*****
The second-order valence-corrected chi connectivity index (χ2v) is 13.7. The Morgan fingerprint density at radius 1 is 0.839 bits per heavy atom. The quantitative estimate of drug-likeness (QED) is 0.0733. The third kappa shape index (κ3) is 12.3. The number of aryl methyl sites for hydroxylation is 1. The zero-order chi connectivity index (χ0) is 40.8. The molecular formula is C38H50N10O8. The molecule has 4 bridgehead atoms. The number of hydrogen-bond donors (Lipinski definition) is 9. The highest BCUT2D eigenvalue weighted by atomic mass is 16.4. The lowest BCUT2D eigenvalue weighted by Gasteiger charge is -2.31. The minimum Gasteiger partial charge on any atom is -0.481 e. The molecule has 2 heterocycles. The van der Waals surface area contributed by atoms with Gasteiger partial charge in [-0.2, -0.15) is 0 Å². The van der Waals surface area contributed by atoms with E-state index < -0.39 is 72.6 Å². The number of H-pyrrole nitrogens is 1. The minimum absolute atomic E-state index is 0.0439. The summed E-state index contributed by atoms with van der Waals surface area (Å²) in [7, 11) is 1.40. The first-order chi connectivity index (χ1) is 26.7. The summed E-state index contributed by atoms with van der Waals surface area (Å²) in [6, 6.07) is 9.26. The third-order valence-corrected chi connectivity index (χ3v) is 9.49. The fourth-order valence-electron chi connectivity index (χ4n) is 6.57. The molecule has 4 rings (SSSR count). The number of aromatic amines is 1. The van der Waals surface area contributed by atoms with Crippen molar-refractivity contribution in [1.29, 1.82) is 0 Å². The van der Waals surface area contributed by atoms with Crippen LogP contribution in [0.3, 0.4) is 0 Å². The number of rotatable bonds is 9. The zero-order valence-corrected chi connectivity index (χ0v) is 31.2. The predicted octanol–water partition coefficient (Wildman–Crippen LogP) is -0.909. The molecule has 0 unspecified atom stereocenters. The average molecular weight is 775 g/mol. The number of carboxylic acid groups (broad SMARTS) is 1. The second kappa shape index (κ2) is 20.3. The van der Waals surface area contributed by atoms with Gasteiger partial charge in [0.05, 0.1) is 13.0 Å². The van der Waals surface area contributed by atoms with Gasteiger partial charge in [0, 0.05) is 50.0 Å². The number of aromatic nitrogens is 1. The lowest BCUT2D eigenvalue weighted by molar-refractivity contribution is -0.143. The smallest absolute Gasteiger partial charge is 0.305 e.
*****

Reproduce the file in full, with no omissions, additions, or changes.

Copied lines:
The second-order valence-corrected chi connectivity index (χ2v) is 13.7. The Morgan fingerprint density at radius 1 is 0.839 bits per heavy atom. The quantitative estimate of drug-likeness (QED) is 0.0733. The third kappa shape index (κ3) is 12.3. The number of aryl methyl sites for hydroxylation is 1. The zero-order chi connectivity index (χ0) is 40.8. The molecular formula is C38H50N10O8. The molecule has 4 bridgehead atoms. The number of hydrogen-bond donors (Lipinski definition) is 9. The highest BCUT2D eigenvalue weighted by atomic mass is 16.4. The lowest BCUT2D eigenvalue weighted by Gasteiger charge is -2.31. The minimum Gasteiger partial charge on any atom is -0.481 e. The molecule has 2 heterocycles. The van der Waals surface area contributed by atoms with Gasteiger partial charge in [-0.2, -0.15) is 0 Å². The van der Waals surface area contributed by atoms with E-state index < -0.39 is 72.6 Å². The number of H-pyrrole nitrogens is 1. The minimum absolute atomic E-state index is 0.0439. The summed E-state index contributed by atoms with van der Waals surface area (Å²) in [7, 11) is 1.40. The first-order chi connectivity index (χ1) is 26.7. The summed E-state index contributed by atoms with van der Waals surface area (Å²) in [6, 6.07) is 9.26. The third-order valence-corrected chi connectivity index (χ3v) is 9.49. The fourth-order valence-electron chi connectivity index (χ4n) is 6.57. The molecule has 4 rings (SSSR count). The number of aromatic amines is 1. The van der Waals surface area contributed by atoms with Crippen molar-refractivity contribution in [1.29, 1.82) is 0 Å². The van der Waals surface area contributed by atoms with Crippen LogP contribution in [0.3, 0.4) is 0 Å². The number of rotatable bonds is 9. The zero-order valence-corrected chi connectivity index (χ0v) is 31.2. The predicted octanol–water partition coefficient (Wildman–Crippen LogP) is -0.909. The molecule has 0 unspecified atom stereocenters. The average molecular weight is 775 g/mol. The number of carboxylic acid groups (broad SMARTS) is 1. The second kappa shape index (κ2) is 20.3. The van der Waals surface area contributed by atoms with Gasteiger partial charge in [0.05, 0.1) is 13.0 Å². The van der Waals surface area contributed by atoms with Gasteiger partial charge in [0, 0.05) is 50.0 Å². The number of aromatic nitrogens is 1. The lowest BCUT2D eigenvalue weighted by molar-refractivity contribution is -0.143. The smallest absolute Gasteiger partial charge is 0.305 e.